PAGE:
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Turkish parties vow to send refugees home in poll run-up

Updated: 2023-05-10 09:09
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Nidal Jumaa, a Syrian from Aleppo, poses with his children outside their house in a low-income neighborhood in Ankara, Turkiye, on Nov 9. BURHAN OZBILICI/ASSOCIATED PRESS

ANKARA, Turkiye — For Nidal Jumaa, a Syrian from Aleppo, life in Turkiye is tough. He works part time at a furniture workshop and collects plastics and cardboard from trash cans that he sells for recycling, but he can hardly afford the rent for a run-down house in a low-income neighborhood of Ankara.

Despite the hardship, the 31-year-old would prefer to remain in Turkiye than return to Syria where he no longer has a house or a job. Most of all, he worries that his 2-year-old son, Hikmat, who requires regular medical supervision following two surgeries, would not be able to receive the treatment he needs back home.

"Where would we go in Syria?" Jumaa said. "Everywhere is destroyed because of the war. We can't go back."

Syrians fleeing the civil war — now into its 12th year — were once welcomed in Turkiye because of compassion, making the country home to the world's largest refugee community. But as their numbers grew — and as the country began to grapple with a battered economy, including skyrocketing food and housing prices — so did calls for their return. A shortage of housing and shelters following devastating earthquakes in February revived calls for the return of Syrians, who number at least 3.7 million.

The repatriation of Syrians and other migrants has become a top theme in Sunday's presidential and parliamentary elections when the country will decide whether to give incumbent President Recep Tayyip Erdogan a new mandate to rule or bring an opposition candidate to power.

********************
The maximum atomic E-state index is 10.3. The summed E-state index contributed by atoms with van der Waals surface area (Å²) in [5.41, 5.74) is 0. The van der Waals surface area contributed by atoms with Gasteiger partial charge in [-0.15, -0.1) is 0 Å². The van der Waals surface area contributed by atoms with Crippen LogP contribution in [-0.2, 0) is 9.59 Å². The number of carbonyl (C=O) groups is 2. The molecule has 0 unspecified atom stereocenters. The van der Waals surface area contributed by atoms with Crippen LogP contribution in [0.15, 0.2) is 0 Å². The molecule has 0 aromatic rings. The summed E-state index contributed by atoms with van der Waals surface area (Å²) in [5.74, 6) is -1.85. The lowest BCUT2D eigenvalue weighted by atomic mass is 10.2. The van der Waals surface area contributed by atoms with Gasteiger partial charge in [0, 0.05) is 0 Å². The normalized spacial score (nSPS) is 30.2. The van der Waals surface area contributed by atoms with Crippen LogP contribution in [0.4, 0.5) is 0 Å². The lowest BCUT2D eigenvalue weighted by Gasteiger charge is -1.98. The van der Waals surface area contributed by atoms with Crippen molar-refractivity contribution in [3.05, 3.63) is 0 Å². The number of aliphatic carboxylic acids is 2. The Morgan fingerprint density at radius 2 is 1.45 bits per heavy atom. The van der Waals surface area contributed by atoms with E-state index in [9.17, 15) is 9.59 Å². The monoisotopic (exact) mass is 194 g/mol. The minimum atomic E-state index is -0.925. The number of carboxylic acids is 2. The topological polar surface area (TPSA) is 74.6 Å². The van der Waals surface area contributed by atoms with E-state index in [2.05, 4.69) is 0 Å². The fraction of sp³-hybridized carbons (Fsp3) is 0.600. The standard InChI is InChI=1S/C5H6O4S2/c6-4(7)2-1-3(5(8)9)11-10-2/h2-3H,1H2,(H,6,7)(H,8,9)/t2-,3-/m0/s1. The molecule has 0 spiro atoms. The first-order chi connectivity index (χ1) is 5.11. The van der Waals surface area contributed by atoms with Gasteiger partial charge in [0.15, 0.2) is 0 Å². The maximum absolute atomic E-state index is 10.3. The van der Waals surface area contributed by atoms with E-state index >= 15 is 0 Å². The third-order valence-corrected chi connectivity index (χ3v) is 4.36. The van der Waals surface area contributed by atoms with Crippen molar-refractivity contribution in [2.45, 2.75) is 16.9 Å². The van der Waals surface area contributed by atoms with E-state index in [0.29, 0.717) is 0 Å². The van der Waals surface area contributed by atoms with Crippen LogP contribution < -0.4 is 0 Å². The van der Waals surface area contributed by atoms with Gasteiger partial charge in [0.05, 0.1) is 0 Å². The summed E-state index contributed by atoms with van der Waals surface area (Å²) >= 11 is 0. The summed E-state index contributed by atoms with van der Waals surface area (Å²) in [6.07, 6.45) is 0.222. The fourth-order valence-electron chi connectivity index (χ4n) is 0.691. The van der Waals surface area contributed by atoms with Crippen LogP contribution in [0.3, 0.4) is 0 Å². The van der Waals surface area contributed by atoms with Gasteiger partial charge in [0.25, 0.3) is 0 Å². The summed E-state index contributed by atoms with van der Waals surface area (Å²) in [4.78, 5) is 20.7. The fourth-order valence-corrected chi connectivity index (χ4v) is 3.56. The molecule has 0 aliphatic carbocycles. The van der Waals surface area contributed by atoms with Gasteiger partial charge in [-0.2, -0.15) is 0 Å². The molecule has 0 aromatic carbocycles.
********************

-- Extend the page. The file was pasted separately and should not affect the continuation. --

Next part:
All three presidential hopefuls running against Erdogan have promised to send refugees back. Erdogan himself has not mentioned the migration issue on the campaign trail. However, faced with a wave of backlash against refugees, his government has been seeking ways to resettle Syrians back home.

Kemal Kilicdaroglu, the joint candidate of an alliance of opposition parties that includes nationalists, said he plans to repatriate Syrians on a voluntary basis within two years. If elected, he would seek European Union funds to build homes, schools, hospitals and other amenities in Syria and encourage Turkish entrepreneurs to open factories and businesses to create employment.

"How long must we carry this heavy load?" Kilicdaroglu said last month. "We want peace in Syria. We want our Syrian brothers and sisters who took refuge in our country to live in peace in their own country."

In Ankara's impoverished Ismetpasa neighborhood, plastic sheets partially cover the roof to keep the rain out of the house where Jumaa, his wife Jawahir and their four children live. The family has no furniture and they sleep on mats they throw around a coal heater.

Asked about the anti-migrant sentiment and calls for the repatriation of Syrians, Jumaa was fatalistic.

"There is nothing we can do, for now we are carrying on living. We are under the mercy of God," he said.

Agencies via Xinhua

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